Bruce does what he can to ease Jen into her new life by taking her to his hideaway/underground lab in Mexico that Tony Stark lent him, but Jen quickly shows it will be a very different orientation than what Bruce had. (Step 1: Remember the importance of spandex.) Jen’s blood is different enough to completely heal Bruce’s damaged hand from Avengers: Endgame. She finds certain concepts much easier to grasp and takes plenty of time to push Bruce’s buttons by asking if he’s quoting a comic book or pointing out harsh truths; the humor and quips are doing a lot of the work, and while it works, for now, time will tell if it becomes grating. She’s even much better about controlling her emotions, because, as she argued, it’s basically what being a woman in the world has her doing daily.
“When I’m catcalled in the street, when incompetent men explain my own area of expertise to me,” Jen explained. “I do it pretty much every day because if I don’t, I will get called emotional, or difficult, or might just literally get murdered. So I’m an expert at controlling my anger because I do it infinitely more than you. So all of this just feels like projecting a lot of shit onto me.”
What Jen isn’t as interested in is the superhero aspect of being a Hulk. She’d rather go home and use her law degree (one she’s still paying off for) to aid people than go the superhero route, while Bruce points out that she doesn’t exactly have a choice in the matter. He tries to get her to see things differently, leading to a Hulk and She-Hulk fight that works better as an emotional front than a visual one, but he eventually lets her go. But Bruce is right: Just as Jen starts her closing argument, Titania (Jameela Jamil), She-Hulk’s influencer villain, crashes into the courtroom, leading Jen to bring out She-Hulk and make quick work of Titania before attempting to get back to work.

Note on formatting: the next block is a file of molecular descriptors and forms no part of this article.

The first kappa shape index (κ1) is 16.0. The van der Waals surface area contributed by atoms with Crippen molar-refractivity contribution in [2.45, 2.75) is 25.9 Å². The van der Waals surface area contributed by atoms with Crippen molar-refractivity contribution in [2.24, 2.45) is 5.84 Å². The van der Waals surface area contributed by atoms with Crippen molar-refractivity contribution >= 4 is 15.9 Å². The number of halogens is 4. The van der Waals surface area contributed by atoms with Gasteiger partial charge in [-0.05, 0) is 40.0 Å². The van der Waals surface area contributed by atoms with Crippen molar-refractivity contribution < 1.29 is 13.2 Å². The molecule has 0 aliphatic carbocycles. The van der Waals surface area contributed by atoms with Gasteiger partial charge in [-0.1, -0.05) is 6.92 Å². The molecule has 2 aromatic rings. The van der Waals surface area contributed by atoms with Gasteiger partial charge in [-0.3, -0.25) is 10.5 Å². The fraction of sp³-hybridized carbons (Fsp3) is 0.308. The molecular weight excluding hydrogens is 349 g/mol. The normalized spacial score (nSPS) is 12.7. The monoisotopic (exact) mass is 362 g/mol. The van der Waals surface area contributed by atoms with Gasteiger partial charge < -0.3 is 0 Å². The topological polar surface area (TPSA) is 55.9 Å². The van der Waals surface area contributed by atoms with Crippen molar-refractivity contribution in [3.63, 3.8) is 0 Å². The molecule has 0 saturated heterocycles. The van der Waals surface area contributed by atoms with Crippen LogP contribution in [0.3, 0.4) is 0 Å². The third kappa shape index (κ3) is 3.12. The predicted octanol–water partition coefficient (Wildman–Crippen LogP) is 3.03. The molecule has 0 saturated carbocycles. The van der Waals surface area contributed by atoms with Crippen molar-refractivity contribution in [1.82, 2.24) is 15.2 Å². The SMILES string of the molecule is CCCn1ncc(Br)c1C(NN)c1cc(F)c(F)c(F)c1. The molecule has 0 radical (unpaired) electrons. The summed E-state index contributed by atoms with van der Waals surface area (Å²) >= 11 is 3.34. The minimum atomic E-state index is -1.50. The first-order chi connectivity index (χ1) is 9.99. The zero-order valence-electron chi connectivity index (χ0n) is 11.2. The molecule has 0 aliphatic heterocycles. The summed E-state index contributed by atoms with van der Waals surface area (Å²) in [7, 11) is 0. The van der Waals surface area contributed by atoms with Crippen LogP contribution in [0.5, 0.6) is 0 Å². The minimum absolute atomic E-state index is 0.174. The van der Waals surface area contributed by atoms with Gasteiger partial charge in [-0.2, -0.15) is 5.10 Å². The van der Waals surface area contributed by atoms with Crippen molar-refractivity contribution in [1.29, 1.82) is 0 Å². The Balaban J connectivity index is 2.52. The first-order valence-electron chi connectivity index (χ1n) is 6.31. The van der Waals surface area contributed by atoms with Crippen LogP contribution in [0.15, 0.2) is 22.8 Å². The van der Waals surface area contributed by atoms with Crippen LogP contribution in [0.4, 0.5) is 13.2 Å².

What message is someone trying to get to Bruce? Why did Titania burst through into Jen’s courtroom? And how does the world react to She-Hulk? She-Hulk saves those for future weeks, but the mid-credits stinger does take on a very different theory: The status of Steve Rogers’ virginity.
Fans have long debated it, and the Captain: The First Avenger screenwriters said last year that Steve Rogers has definitely had sex. Early in the episode, Jen is on Team Virgin as she explained to a bemused Bruce that Steve would’ve never had the time to have sex between the war and all of his Avengers shenanigans. But later on, as they’re both drinking themselves silly—Hulks have a very high alcohol tolerance—and Jen drunkenly cries about how Steve Rogers and “that ass did not deserve to die a virgin,” Bruce throws her a bone: Steve wasn’t a virgin because “he lost his virginity to a girl in 1943 on the U.S.O. Tour.”
Chris Evans took all of this in with amusement.
Jen, who demonstrated that her crying was all an act, is satisfied with the answer. But might there still be Steve Rogers virgin truthers out there? You never know.